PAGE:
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    Assaulting shopworkers to be made standalone offence

    Photo: iStock

    Assaulting a shop worker will be made a separate criminal offence in England and Wales as part of a government response to a wave of retail.

    The measures announced today (10) by the Prime Minister Rishi Sunak include assaulting a retail worker to be made a standalone criminal offence, serial offenders to be required to be wear electronic tags to monitor their activities along with a pilot of new community sentencing measures to tackle prolific shop theft offenders.

    An investment of £55m over the next four years in facial recognition technology to help identify and catch offenders has also been announced.

    Ministers had previously ruled out legislating to create a new offence, saying in response to a parliamentary petition in October they did not think it was “required or will be most effective”.

    Rishi Sunak, however, announced today (10) that his government would be amending its Criminal Justice Bill to bring in the new offence.

    Prime Minister Rishi Sunak said, “I am sending a message to those criminals – whether they are serious organised criminal gangs, repeat offenders or opportunistic thieves – who think they can get away with stealing from these local businesses or abusing shopworkers, enough is enough.

    “Our local shops are the lifeblood of our communities, and they must be free to trade without the threat of crime or abuse.”

    Figures from the 2024 ACS Crime Report show that retailers have recorded over 600 incidents of theft an hour over the last year, along with around 76,000 incidents of violence in local shops.

    Retailers are doing what they can to fight back by investing in crime prevention and detection measures, with £339m spent over the last year in areas like CCTV, security staff, intruder alarms and internal communication systems. Taken together, the cost of crime and the cost of investing in fighting crime results in a 10p ‘crime tax’ on every transaction that takes place in every store across the UK.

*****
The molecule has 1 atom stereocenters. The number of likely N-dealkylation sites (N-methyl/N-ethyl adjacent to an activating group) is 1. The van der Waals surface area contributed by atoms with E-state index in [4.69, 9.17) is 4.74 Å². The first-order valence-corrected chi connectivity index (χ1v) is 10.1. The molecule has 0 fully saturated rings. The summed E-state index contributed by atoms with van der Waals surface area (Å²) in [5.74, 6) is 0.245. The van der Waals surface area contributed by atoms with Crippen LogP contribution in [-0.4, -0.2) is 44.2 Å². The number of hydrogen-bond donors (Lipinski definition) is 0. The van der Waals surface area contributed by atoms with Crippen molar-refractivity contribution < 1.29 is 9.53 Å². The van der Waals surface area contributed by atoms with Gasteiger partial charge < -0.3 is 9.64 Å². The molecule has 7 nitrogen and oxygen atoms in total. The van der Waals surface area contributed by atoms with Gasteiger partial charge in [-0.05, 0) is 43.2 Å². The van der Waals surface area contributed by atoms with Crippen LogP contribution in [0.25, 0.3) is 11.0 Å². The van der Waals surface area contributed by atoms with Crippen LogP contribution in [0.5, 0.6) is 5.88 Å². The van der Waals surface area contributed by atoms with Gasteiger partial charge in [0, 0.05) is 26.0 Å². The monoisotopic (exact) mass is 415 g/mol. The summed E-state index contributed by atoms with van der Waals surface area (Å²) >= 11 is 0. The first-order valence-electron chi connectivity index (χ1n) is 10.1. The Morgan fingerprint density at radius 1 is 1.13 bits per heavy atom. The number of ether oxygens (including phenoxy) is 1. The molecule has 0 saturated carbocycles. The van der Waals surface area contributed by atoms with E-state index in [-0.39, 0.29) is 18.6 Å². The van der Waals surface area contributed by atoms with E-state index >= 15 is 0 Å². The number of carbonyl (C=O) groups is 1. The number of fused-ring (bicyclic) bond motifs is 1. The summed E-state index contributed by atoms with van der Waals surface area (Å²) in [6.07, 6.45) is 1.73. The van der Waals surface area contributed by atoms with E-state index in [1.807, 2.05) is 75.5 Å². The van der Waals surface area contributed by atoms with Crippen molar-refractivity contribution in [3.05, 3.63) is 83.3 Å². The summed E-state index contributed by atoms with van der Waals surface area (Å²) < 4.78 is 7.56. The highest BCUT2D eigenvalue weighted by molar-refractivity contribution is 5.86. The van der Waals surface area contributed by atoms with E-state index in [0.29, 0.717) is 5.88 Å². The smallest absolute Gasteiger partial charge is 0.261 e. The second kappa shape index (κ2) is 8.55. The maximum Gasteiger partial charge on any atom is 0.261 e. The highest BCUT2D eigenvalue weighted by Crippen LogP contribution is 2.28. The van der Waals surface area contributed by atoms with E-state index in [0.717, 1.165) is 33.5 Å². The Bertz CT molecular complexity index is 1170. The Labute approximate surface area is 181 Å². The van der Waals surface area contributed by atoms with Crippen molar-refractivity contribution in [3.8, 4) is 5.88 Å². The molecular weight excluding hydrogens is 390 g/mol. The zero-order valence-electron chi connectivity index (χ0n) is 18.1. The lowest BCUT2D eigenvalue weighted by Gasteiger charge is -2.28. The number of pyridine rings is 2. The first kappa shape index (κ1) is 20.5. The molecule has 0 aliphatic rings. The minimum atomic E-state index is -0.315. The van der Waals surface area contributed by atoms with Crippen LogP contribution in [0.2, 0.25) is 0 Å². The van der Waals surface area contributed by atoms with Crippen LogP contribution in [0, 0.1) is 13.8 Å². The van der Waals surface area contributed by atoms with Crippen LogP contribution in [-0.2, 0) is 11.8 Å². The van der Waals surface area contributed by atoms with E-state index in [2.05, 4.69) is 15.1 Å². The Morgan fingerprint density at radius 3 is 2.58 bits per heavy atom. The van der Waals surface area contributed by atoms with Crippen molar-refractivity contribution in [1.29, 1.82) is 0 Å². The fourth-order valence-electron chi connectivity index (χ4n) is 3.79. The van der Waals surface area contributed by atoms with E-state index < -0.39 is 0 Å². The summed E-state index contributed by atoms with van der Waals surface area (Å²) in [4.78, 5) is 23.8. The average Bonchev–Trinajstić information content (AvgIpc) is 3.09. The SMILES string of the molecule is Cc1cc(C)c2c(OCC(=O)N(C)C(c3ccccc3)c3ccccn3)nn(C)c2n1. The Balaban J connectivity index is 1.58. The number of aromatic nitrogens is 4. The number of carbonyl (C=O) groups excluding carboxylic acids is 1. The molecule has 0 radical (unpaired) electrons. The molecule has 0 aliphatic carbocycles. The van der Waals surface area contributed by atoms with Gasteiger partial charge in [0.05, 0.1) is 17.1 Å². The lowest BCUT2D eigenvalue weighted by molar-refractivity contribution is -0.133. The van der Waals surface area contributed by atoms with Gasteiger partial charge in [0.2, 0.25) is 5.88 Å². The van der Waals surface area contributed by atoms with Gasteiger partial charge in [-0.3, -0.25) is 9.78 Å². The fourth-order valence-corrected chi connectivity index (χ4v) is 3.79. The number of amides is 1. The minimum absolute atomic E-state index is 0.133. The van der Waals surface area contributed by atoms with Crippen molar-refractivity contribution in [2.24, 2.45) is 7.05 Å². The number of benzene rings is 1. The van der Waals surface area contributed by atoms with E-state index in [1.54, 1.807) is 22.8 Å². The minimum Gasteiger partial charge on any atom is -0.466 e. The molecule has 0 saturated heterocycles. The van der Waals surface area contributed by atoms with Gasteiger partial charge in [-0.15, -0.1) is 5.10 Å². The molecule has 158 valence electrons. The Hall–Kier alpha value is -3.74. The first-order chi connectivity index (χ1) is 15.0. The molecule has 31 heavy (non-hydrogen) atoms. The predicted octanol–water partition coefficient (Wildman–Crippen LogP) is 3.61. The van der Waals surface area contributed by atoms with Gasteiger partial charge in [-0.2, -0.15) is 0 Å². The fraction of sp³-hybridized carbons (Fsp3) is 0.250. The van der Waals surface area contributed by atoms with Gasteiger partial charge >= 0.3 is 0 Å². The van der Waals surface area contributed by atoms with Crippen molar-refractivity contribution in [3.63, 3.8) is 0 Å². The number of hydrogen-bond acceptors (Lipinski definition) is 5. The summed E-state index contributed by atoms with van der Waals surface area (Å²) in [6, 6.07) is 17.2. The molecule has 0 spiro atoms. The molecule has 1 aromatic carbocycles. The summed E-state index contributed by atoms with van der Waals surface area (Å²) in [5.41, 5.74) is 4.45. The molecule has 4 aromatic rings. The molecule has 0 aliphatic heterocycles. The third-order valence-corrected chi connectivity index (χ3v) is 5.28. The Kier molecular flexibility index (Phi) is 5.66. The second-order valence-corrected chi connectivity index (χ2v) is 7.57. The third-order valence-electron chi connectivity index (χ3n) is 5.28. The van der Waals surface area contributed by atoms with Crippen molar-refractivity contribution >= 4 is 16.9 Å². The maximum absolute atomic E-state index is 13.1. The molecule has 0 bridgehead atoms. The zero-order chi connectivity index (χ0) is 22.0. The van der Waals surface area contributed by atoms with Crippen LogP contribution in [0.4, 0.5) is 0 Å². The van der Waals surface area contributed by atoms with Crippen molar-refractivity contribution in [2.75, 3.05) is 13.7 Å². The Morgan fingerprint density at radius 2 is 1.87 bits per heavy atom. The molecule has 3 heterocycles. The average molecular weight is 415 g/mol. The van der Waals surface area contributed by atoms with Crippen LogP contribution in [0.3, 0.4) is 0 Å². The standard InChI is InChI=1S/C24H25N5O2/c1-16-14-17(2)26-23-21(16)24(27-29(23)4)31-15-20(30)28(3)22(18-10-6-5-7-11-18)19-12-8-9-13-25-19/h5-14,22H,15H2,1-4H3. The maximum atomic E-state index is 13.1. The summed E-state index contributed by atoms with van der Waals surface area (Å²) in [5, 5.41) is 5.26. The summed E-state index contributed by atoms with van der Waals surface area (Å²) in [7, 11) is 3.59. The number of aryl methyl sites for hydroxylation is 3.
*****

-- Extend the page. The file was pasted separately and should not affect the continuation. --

Home Secretary James Cleverly said, “There is quite simply no excuse for threatening behaviour or stealing – which can run other people’s livelihoods into the ground, while being traumatic for workers. To turn a blind eye to retail crime shakes the foundations of law and order which protect our society and that is unacceptable. We are enhancing our plan and doubling down on the zero-tolerance approach needed to fight back. 

    “The number of offenders being charged for these crimes is increasing and while I want to see more people face consequences for their actions, our plan is designed to help put a stop to these crimes happening in the first place.” 

    Association of Convenience Stores (ACS) has welcomed the announcement of a series of measures aimed at supporting retailers and their colleagues in the battle against violent crime and repeat offending.

    ACS chief executive James Lowman said: “We strongly welcome this package of measures which sends a clear message to local shops that retail crime will be taken seriously by the police and the wider justice system. Our members face theft, violence and abuse on a daily basis, with over five million incidents of theft recorded over the last year alone along with over 76,000 incidents of violence. Nobody should have to come to work and face what retailers and their colleagues have faced over the last year.

    “The creation of a standalone offence for assaulting a shopworker is an important step forward, but it must be backed by a joined-up approach from local forces, Police and Crime Commissioners and central Government to ensure that when a crime is reported by a retailer, it is followed up properly and those responsible are taken out of the cycle of reoffending.”

    The move to create a separate offence follows a long-running campaign from major retailers and Conservative backbencher Matt Vickers amid rising violence against retail workers.

    Over the past six months, more than 47,000 people have signed a petition calling for the creation of a separate offence of assaulting a retail worker.

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